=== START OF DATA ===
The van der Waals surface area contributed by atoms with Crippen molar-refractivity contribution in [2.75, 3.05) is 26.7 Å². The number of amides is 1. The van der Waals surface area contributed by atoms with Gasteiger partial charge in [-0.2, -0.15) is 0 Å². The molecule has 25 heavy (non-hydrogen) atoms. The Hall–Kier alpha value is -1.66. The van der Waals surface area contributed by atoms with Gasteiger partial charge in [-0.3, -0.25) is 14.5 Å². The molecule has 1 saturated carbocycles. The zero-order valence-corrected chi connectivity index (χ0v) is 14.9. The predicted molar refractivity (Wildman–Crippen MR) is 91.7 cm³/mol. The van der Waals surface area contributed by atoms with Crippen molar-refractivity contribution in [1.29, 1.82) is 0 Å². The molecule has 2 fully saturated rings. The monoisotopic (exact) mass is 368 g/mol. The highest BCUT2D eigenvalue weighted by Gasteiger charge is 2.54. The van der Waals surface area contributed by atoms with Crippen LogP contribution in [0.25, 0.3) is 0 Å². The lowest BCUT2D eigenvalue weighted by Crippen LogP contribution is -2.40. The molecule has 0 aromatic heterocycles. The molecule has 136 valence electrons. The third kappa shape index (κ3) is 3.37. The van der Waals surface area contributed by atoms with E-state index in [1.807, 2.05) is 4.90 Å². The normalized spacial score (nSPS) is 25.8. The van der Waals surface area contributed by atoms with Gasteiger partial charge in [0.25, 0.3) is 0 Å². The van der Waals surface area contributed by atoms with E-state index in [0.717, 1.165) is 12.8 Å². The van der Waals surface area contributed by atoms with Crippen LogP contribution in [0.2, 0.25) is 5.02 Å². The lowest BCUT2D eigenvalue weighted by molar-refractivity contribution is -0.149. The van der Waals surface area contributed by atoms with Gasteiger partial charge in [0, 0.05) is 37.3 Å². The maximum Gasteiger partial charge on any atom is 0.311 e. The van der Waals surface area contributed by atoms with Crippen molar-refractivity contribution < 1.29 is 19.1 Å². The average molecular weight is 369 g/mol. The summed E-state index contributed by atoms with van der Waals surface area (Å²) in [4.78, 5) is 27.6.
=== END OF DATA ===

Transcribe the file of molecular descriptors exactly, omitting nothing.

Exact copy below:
The van der Waals surface area contributed by atoms with Crippen molar-refractivity contribution in [2.75, 3.05) is 26.7 Å². The number of amides is 1. The van der Waals surface area contributed by atoms with Gasteiger partial charge in [-0.2, -0.15) is 0 Å². The molecule has 25 heavy (non-hydrogen) atoms. The Hall–Kier alpha value is -1.66. The van der Waals surface area contributed by atoms with Gasteiger partial charge in [-0.3, -0.25) is 14.5 Å². The molecule has 1 saturated carbocycles. The zero-order valence-corrected chi connectivity index (χ0v) is 14.9. The predicted molar refractivity (Wildman–Crippen MR) is 91.7 cm³/mol. The van der Waals surface area contributed by atoms with Crippen molar-refractivity contribution in [1.29, 1.82) is 0 Å². The molecule has 2 fully saturated rings. The monoisotopic (exact) mass is 368 g/mol. The highest BCUT2D eigenvalue weighted by Gasteiger charge is 2.54. The van der Waals surface area contributed by atoms with Crippen LogP contribution in [0.25, 0.3) is 0 Å². The lowest BCUT2D eigenvalue weighted by Crippen LogP contribution is -2.40. The molecule has 0 aromatic heterocycles. The molecule has 136 valence electrons. The third kappa shape index (κ3) is 3.37. The van der Waals surface area contributed by atoms with E-state index in [1.807, 2.05) is 4.90 Å². The normalized spacial score (nSPS) is 25.8. The van der Waals surface area contributed by atoms with Gasteiger partial charge in [0.25, 0.3) is 0 Å². The van der Waals surface area contributed by atoms with E-state index in [0.717, 1.165) is 12.8 Å². The van der Waals surface area contributed by atoms with Crippen LogP contribution in [0.2, 0.25) is 5.02 Å². The lowest BCUT2D eigenvalue weighted by molar-refractivity contribution is -0.149. The van der Waals surface area contributed by atoms with Gasteiger partial charge in [0, 0.05) is 37.3 Å². The maximum Gasteiger partial charge on any atom is 0.311 e. The van der Waals surface area contributed by atoms with Crippen molar-refractivity contribution < 1.29 is 19.1 Å². The average molecular weight is 369 g/mol. The summed E-state index contributed by atoms with van der Waals surface area (Å²) in [4.78, 5) is 27.6.